Spatiotemporal variability in the O-18-salinity relationship of seawater across the tropical Pacific Ocean
Conroy, Jessica L.
Thompson, Diane M.
Cobb, Kim M.
Legrande, Allegra N.
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Citation (published version)Jessica L Conroy, Diane M Thompson, Kim M Cobb, David Noone, Solanda Rea, Allegra N Legrande. 2017. "Spatiotemporal variability in the O-18-salinity relationship of seawater across the tropical Pacific Ocean." Paleoceanography, Volume 32, Issue 5, pp. 484 - 497 (14).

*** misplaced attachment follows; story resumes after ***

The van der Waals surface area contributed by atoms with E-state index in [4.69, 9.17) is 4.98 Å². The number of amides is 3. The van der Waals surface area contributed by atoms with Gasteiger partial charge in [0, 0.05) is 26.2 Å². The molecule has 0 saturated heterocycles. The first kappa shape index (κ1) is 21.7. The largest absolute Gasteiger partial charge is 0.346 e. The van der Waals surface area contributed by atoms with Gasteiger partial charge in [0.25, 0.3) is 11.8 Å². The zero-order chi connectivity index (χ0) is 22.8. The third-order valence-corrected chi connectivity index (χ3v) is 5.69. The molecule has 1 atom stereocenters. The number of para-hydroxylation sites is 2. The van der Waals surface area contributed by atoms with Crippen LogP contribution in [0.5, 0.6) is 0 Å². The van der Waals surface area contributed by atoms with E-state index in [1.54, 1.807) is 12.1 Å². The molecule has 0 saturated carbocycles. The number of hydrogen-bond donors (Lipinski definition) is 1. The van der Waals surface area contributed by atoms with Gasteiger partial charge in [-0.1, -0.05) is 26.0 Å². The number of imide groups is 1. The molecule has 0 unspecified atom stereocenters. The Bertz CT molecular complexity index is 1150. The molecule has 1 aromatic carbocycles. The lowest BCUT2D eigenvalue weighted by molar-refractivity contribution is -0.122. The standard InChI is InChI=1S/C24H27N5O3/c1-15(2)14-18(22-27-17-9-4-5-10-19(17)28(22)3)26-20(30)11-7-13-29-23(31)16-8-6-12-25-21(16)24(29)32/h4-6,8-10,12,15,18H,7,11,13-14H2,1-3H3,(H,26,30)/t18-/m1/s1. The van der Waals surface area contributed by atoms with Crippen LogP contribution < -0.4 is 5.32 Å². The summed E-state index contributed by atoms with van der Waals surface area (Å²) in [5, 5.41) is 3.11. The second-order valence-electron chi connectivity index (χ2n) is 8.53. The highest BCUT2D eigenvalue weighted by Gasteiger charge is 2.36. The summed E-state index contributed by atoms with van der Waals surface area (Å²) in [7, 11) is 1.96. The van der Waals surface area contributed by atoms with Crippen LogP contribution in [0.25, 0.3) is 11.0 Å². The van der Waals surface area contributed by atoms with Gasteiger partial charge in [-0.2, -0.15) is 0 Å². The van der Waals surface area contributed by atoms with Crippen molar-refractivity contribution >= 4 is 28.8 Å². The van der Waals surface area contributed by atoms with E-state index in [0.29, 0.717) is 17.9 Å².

The relationship between salinity and the stable oxygen isotope ratio of seawater (δ18Osw) is of utmost importance to the quantitative reconstruction of past changes in salinity from δ18O values of marine carbonates. This relationship is often considered to be uniform across water masses, but the constancy of the δ18Osw-salinity relationship across space and time remains uncertain, as δ18Osw responds to varying atmospheric vapor sources and pathways, while salinity does not. Here we present new δ18Osw-salinity data from sites spanning the tropical Pacific Ocean. New data from Palau, Papua New Guinea, Kiritimati, and Galápagos show slopes ranging from 0.09 ‰/psu in the Galápagos to 0.32‰/psu in Palau. The slope of the δ18Osw-salinity relationship is higher in the western tropical Pacific versus the eastern tropical Pacific in observations and in two isotope-enabled climate model simulations. A comparison of δ18Osw-salinity relationships derived from short-term spatial surveys and multiyear time series at Papua New Guinea and Galápagos suggests spatial relationships can be substituted for temporal relationships at these sites, at least within the time period of the investigation. However, the δ18Osw-salinity relationship varied temporally at Palau, likely in response to water mass changes associated with interannual El Niño–Southern Oscillation (ENSO) variability, suggesting nonstationarity in this local δ18Osw-salinity relationship. Applying local δ18Osw-salinity relationships in a coral δ18O forward model shows that using a constant, basinwide δ18Osw-salinity slope can both overestimate and underestimate the contribution of δ18Osw to carbonate δ18O variance at individual sites in the western tropical Pacific.
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